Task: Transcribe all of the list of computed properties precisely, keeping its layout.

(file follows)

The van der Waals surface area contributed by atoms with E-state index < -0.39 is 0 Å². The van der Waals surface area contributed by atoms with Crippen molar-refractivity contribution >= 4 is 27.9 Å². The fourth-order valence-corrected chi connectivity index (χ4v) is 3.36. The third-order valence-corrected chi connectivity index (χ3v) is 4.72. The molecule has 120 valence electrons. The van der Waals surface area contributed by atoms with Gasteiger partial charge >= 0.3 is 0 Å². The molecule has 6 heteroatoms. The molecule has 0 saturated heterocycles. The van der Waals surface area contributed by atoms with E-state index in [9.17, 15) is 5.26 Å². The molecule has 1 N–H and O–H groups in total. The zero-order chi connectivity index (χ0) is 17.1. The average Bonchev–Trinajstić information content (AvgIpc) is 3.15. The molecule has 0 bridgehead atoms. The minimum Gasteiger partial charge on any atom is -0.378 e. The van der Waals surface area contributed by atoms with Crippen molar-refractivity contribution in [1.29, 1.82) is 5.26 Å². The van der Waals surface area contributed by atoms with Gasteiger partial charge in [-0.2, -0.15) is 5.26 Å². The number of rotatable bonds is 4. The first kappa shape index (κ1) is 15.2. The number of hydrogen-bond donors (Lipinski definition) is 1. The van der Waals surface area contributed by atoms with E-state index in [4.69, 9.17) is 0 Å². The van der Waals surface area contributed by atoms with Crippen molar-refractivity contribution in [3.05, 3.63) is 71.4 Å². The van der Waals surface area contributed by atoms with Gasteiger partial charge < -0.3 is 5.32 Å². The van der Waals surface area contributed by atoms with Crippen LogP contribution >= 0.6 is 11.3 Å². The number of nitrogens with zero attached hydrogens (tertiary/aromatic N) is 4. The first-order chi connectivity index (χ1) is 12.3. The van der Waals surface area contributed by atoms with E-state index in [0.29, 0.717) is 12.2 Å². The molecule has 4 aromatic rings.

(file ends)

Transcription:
The van der Waals surface area contributed by atoms with E-state index < -0.39 is 0 Å². The van der Waals surface area contributed by atoms with Crippen molar-refractivity contribution >= 4 is 27.9 Å². The fourth-order valence-corrected chi connectivity index (χ4v) is 3.36. The third-order valence-corrected chi connectivity index (χ3v) is 4.72. The molecule has 120 valence electrons. The van der Waals surface area contributed by atoms with Gasteiger partial charge >= 0.3 is 0 Å². The molecule has 6 heteroatoms. The molecule has 0 saturated heterocycles. The van der Waals surface area contributed by atoms with E-state index in [9.17, 15) is 5.26 Å². The molecule has 1 N–H and O–H groups in total. The zero-order chi connectivity index (χ0) is 17.1. The average Bonchev–Trinajstić information content (AvgIpc) is 3.15. The molecule has 0 bridgehead atoms. The minimum Gasteiger partial charge on any atom is -0.378 e. The van der Waals surface area contributed by atoms with Crippen molar-refractivity contribution in [1.29, 1.82) is 5.26 Å². The van der Waals surface area contributed by atoms with Gasteiger partial charge in [-0.2, -0.15) is 5.26 Å². The number of rotatable bonds is 4. The first kappa shape index (κ1) is 15.2. The number of hydrogen-bond donors (Lipinski definition) is 1. The van der Waals surface area contributed by atoms with E-state index in [4.69, 9.17) is 0 Å². The van der Waals surface area contributed by atoms with Crippen molar-refractivity contribution in [3.05, 3.63) is 71.4 Å². The van der Waals surface area contributed by atoms with Gasteiger partial charge < -0.3 is 5.32 Å². The van der Waals surface area contributed by atoms with Crippen LogP contribution >= 0.6 is 11.3 Å². The number of nitrogens with zero attached hydrogens (tertiary/aromatic N) is 4. The first-order chi connectivity index (χ1) is 12.3. The van der Waals surface area contributed by atoms with E-state index in [0.29, 0.717) is 12.2 Å². The molecule has 4 aromatic rings.